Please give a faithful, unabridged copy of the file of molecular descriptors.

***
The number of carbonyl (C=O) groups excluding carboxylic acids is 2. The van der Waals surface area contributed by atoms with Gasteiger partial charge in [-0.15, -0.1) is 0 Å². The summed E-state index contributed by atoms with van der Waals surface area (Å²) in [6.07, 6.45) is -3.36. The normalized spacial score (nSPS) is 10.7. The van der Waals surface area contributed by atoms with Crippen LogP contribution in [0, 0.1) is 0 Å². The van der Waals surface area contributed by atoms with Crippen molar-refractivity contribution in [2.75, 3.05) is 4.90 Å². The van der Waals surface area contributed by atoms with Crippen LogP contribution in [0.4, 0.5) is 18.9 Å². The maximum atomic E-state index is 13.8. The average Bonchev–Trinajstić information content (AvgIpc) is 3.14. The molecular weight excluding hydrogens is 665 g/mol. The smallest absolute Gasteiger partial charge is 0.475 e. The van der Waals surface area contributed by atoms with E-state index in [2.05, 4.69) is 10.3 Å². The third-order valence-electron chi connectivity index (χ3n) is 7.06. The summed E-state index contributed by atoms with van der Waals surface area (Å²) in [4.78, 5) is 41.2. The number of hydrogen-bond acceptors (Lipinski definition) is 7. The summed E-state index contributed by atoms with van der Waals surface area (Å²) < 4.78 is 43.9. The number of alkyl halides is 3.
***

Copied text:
The number of carbonyl (C=O) groups excluding carboxylic acids is 2. The van der Waals surface area contributed by atoms with Gasteiger partial charge in [-0.15, -0.1) is 0 Å². The summed E-state index contributed by atoms with van der Waals surface area (Å²) in [6.07, 6.45) is -3.36. The normalized spacial score (nSPS) is 10.7. The van der Waals surface area contributed by atoms with Crippen LogP contribution in [0, 0.1) is 0 Å². The van der Waals surface area contributed by atoms with Crippen molar-refractivity contribution in [2.75, 3.05) is 4.90 Å². The van der Waals surface area contributed by atoms with Crippen LogP contribution in [0.4, 0.5) is 18.9 Å². The maximum atomic E-state index is 13.8. The average Bonchev–Trinajstić information content (AvgIpc) is 3.14. The molecular weight excluding hydrogens is 665 g/mol. The smallest absolute Gasteiger partial charge is 0.475 e. The van der Waals surface area contributed by atoms with E-state index in [2.05, 4.69) is 10.3 Å². The third-order valence-electron chi connectivity index (χ3n) is 7.06. The summed E-state index contributed by atoms with van der Waals surface area (Å²) in [4.78, 5) is 41.2. The number of hydrogen-bond acceptors (Lipinski definition) is 7. The summed E-state index contributed by atoms with van der Waals surface area (Å²) < 4.78 is 43.9. The number of alkyl halides is 3.